Each month, one of our DFOs (Dementia Friends Officers) answer one of your Dementia Friends Champions questions. Aimee Packwood, DFO for the South West, answers this month’s question:
I’ve been asked to run an info stand to raise awareness of Dementia Friends – what can I do?
Thanks so much for helping us to promote Dementia Friends! Having a stall is a great way to talk to people about what Dementia Friends is and why they should sign up, and can help us to reach lots of people who haven’t heard of Dementia Friends.
Have you run an Information Session in an unusual place? Perhaps it was on a boat, in a car or at the top of a mountain?
We’re putting together a list of interesting places that Champions have run Information Sessions in, and we need your help! Let us know the most interesting places you’ve run a Session in, and you could feature in the next Champions newsletter.
Each month, one of our DFOs (Dementia Friends Officers) answer one of your Dementia Friends Champions questions. Ian Hind, DFO for the East Midlands, answers this month’s question: Dementia Friends
Can I run an Information Session in a shorter time?
Wherever possible we would prefer the standard information Session (45 – 60 min) to be run. However, sometimes an organisation or community group only has 30 minutes to give you. In which case, the struggle is how to keep to the time, and how to change the Session plan.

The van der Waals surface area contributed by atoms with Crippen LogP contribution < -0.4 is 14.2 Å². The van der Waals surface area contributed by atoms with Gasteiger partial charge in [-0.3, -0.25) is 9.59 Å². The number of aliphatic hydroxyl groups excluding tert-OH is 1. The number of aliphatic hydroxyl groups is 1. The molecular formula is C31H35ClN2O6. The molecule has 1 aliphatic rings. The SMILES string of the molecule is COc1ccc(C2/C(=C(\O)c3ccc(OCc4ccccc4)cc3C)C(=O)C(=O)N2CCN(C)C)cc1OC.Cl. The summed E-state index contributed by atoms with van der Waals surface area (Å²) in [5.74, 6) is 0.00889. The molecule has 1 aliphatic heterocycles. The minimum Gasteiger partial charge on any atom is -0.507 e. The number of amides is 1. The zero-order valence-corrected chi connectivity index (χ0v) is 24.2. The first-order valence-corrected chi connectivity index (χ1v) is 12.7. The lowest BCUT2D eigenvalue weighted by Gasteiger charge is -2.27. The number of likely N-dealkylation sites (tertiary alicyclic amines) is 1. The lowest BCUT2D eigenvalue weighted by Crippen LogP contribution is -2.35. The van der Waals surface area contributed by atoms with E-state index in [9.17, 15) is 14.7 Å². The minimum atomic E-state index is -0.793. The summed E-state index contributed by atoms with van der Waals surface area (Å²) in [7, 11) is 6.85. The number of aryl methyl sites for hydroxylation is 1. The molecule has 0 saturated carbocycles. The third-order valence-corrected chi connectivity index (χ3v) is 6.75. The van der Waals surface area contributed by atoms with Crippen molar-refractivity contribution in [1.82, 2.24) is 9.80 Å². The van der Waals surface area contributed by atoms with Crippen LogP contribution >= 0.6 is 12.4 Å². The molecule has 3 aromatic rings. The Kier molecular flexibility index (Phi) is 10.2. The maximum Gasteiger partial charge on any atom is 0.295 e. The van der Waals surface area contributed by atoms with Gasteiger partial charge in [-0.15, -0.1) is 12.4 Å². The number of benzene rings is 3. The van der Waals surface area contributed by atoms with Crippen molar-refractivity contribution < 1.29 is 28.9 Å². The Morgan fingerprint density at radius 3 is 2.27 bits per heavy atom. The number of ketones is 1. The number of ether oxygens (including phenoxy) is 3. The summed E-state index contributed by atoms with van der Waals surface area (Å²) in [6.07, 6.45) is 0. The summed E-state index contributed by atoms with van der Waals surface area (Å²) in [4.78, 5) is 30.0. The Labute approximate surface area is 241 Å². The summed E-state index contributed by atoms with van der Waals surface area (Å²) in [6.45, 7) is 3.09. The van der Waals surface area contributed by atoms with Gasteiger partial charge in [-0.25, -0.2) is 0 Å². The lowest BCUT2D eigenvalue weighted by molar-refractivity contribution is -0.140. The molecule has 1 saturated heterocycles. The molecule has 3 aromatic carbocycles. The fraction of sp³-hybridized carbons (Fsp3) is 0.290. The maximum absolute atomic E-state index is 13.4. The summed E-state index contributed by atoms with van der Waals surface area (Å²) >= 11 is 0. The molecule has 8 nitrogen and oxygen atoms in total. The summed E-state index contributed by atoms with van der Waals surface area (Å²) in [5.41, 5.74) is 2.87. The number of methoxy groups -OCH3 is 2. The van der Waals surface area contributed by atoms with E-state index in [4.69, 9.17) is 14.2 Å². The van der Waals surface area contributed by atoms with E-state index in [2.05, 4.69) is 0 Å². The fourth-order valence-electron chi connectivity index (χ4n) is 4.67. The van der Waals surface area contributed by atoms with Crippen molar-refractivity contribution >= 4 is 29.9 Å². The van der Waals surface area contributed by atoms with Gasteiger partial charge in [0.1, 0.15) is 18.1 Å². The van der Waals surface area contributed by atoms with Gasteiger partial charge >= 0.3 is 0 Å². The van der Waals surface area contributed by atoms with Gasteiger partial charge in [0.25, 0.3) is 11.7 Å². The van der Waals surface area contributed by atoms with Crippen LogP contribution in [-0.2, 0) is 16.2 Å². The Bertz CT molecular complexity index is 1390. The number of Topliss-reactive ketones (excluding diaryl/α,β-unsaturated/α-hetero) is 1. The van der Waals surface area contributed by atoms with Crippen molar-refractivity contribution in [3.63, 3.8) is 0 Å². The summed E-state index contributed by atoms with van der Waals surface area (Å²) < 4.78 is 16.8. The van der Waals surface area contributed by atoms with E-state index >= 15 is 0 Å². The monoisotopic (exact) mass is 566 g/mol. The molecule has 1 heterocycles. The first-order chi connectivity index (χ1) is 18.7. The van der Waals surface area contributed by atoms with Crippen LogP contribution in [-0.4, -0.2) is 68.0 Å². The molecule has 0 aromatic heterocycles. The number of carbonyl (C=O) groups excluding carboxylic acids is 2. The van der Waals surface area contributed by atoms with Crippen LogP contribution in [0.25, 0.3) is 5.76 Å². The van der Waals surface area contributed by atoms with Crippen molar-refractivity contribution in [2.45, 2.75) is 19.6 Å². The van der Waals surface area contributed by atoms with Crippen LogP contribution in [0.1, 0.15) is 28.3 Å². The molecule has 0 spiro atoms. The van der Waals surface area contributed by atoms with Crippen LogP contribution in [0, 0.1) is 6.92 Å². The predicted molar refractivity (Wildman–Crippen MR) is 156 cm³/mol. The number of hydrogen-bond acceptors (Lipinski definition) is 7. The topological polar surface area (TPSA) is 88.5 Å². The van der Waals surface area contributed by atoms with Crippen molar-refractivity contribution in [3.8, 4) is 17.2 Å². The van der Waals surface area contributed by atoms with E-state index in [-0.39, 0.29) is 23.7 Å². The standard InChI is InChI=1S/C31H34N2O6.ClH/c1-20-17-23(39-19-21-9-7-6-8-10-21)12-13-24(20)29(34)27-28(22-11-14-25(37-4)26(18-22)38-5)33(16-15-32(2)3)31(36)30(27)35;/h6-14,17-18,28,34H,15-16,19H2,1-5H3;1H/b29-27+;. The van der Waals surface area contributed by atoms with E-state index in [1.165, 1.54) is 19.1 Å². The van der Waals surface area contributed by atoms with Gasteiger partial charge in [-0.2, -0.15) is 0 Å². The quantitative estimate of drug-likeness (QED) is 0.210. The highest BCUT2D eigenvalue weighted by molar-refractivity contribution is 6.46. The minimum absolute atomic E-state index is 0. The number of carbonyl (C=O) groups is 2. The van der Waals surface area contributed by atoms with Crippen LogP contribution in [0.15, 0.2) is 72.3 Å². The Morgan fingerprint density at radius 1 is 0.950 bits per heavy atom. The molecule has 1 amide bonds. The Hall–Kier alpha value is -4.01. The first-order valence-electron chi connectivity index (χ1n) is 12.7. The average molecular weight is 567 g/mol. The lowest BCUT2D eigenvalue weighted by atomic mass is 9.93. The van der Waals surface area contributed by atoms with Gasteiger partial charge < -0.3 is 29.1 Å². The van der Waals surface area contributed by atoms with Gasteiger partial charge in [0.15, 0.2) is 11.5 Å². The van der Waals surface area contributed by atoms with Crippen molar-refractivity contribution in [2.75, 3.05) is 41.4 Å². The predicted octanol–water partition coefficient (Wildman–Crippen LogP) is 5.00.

What inspired you to become a Dementia Friends Champion?
I signed up to become a Champion the week my Gran passed away, who had dementia. I realised after attending an Information Session how little I had known about it. With both the parents of my best friend also very suddenly developing dementia at about the same time, I felt compelled to do something, and spread the word on how with the right level of support and understanding, it is possible to live well with dementia.
It has also helped me with my day job, as I work in a Learning & Development team at RBS. I help design and develop, learning which equips staff with the skills and knowledge, to enhance the overall experience of our Customers in Vulnerable Situations.
For some Champions, language is not a barrier when it comes to running Sessions. Catherine Lewis-Dobson recently ran two Sessions at the request of the Hyde Community Action, for Bengali speaking women. Given that she does not know Bengali, and the attendees spoke little English, she used the services of a Community Worker who had attended one of her English Sessions to be an interpreter. Cathy tells us more about how the it worked and gives some tips for other Champions: